How Often Should The Transmission Fluid Be Changed On A 2008 Saturn Vue?

How often should the transmission fluid be changed on a 2008 Saturn Vue?


Many carmakers recommend changing transmission fluid at least every 100,000 miles. However, if you frequently drive in stop-and-go traffic, tow a trailer or haul heavy loads, you might have to change your transmission fluid more often. Some mechanics suggest changing transmission fluid every 30,000 to 50,000 miles.

If you don’t change your transmission fluid often enough, it can become dirty and may start to damage the transmission. If you change it too often, you may be

Wasting money on a fluid change that isn’t necessary. So how do you know if and when to change your transmission fluid?

There are a few ways to tell if your transmission fluid needs to be changed:

Check the transmission fluid level: You can check your transmission fluid level at home with your car parked on a level surface. Pull out the transmission dipstick, wipe it clean, reinsert it and pull it out again. The transmission fluid level should be between the fulland lowmarks on the dipstick. If it’s below the lowmark, add transmission fluid until it reaches the fullmark.

Check the transmission fluid color: Fresh transmission fluid is usually red or pink. If it’s brown or black, it’s time to change it.

Check for transmission fluid leaks: If you see red transmission fluid leaking from your car, it’s time for a change.

If you’re unsure whether or not to change your transmission fluid, consult your car’s owner’s manual or ask your mechanic. They can help you decide if a change is necessary.

Changing your transmission fluid is a pretty simple process. You’ll need to have the right tools and supplies on hand, including a transmission fluid catch pan, a funnel and the correct type of transmission fluid for your car. You can usually buy transmission fluid at an auto parts store.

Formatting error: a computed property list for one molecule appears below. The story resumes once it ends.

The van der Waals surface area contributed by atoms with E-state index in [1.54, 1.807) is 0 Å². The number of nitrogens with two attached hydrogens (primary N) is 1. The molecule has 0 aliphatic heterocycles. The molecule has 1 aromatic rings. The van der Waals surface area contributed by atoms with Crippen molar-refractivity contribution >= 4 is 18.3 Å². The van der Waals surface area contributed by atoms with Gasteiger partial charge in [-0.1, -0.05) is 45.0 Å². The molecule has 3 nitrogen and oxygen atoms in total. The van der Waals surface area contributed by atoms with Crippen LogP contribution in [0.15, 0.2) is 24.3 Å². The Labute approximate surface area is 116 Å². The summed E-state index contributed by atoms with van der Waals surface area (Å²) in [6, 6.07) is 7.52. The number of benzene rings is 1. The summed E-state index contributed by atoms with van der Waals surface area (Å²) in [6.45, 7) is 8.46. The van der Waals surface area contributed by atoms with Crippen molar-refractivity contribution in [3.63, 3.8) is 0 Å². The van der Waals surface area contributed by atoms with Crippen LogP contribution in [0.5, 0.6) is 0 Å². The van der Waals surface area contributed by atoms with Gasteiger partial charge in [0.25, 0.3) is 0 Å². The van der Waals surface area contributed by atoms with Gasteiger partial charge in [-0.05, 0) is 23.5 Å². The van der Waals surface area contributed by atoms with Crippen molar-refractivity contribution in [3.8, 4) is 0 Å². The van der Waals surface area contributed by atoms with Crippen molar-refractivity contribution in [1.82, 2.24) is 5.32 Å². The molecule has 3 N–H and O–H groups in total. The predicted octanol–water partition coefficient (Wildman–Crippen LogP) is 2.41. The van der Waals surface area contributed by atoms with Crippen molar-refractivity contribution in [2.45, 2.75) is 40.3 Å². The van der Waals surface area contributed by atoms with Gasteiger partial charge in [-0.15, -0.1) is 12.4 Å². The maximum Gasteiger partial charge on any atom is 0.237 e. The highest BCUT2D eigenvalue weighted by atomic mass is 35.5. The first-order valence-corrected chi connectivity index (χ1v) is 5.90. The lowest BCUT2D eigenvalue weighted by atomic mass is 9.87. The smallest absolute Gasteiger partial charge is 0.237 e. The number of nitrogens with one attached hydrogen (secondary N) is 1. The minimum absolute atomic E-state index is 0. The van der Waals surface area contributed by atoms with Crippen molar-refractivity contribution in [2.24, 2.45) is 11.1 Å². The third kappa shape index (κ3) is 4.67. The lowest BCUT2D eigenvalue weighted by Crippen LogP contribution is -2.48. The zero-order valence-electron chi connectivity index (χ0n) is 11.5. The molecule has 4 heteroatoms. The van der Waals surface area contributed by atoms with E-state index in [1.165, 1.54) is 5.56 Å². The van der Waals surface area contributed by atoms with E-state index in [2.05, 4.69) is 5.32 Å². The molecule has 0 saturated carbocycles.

Once you have everything you need, follow these steps to change your transmission fluid:

1. Warm up your car. Drive for about 15 minutes to warm up the transmission fluid. This will make it easier to drain.

2. Find the transmission fluid drain plug. It’s usually located on the bottom of the transmission.

3. Place the catch pan under the drain plug and remove it. Be careful, as hot transmission fluid can cause burns.

4. Let the fluid drain completely. This could take a few minutes or up to an hour, depending on the amount of fluid in the transmission.

5. Replace the drain plug and tighten it.

6. Add new transmission fluid. Use the funnel to pour new transmission fluid into the transmission. You’ll need to add enough fluid to reach the fullmark on the dipstick.

7. Check the transmission fluid level. With the car running, check the transmission fluid level again to make sure you’ve added enough.

8. Take your car for a test drive. Drive around for 15 minutes or so to make sure the new transmission fluid is working properly.

And that’s it! You’ve successfully changed your transmission fluid. Now you can rest easy knowing your car’s transmission is in good working order.


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  • Alex Gearhart

    Alex Gearhart, an automotive expert specializing in transmissions, has over a decade of hands-on industry experience. With extensive knowledge in manual and automatic systems, Alex is passionate about educating car enthusiasts on vehicle maintenance. As the chief author at, Alex simplifies complex concepts for readers, helping them make informed decisions about their vehicles. Outside of work, Alex enjoys road trips, restoring classic cars, and exploring new automotive technologies.